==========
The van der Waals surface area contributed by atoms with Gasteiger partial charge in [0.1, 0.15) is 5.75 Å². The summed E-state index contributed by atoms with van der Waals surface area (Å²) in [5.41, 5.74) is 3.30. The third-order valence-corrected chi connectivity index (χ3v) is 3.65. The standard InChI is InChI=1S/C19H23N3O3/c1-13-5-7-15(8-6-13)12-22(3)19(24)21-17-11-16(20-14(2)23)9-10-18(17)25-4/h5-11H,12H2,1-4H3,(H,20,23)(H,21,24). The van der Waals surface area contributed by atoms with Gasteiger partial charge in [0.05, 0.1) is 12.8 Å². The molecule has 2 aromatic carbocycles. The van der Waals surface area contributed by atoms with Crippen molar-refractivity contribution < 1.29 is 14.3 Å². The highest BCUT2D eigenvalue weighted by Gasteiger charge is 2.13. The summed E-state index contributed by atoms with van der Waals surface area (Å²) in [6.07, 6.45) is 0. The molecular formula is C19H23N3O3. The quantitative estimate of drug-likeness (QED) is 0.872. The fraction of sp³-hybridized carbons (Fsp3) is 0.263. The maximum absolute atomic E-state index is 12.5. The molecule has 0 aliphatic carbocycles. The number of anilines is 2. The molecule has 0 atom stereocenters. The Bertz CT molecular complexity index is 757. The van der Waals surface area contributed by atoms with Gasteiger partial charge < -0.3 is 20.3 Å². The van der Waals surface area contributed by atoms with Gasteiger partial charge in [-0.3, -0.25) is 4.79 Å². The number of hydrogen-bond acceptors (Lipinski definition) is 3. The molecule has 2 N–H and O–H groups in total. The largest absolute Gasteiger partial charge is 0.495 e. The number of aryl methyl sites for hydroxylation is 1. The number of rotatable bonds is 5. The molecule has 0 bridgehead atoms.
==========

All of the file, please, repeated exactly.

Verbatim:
The van der Waals surface area contributed by atoms with Gasteiger partial charge in [0.1, 0.15) is 5.75 Å². The summed E-state index contributed by atoms with van der Waals surface area (Å²) in [5.41, 5.74) is 3.30. The third-order valence-corrected chi connectivity index (χ3v) is 3.65. The standard InChI is InChI=1S/C19H23N3O3/c1-13-5-7-15(8-6-13)12-22(3)19(24)21-17-11-16(20-14(2)23)9-10-18(17)25-4/h5-11H,12H2,1-4H3,(H,20,23)(H,21,24). The van der Waals surface area contributed by atoms with Gasteiger partial charge in [0.05, 0.1) is 12.8 Å². The molecule has 2 aromatic carbocycles. The van der Waals surface area contributed by atoms with Crippen molar-refractivity contribution < 1.29 is 14.3 Å². The highest BCUT2D eigenvalue weighted by Gasteiger charge is 2.13. The summed E-state index contributed by atoms with van der Waals surface area (Å²) in [6.07, 6.45) is 0. The molecular formula is C19H23N3O3. The quantitative estimate of drug-likeness (QED) is 0.872. The fraction of sp³-hybridized carbons (Fsp3) is 0.263. The maximum absolute atomic E-state index is 12.5. The molecule has 0 aliphatic carbocycles. The number of anilines is 2. The molecule has 0 atom stereocenters. The Bertz CT molecular complexity index is 757. The van der Waals surface area contributed by atoms with Gasteiger partial charge < -0.3 is 20.3 Å². The van der Waals surface area contributed by atoms with Gasteiger partial charge in [-0.3, -0.25) is 4.79 Å². The number of hydrogen-bond acceptors (Lipinski definition) is 3. The molecule has 2 N–H and O–H groups in total. The largest absolute Gasteiger partial charge is 0.495 e. The number of aryl methyl sites for hydroxylation is 1. The number of rotatable bonds is 5. The molecule has 0 bridgehead atoms.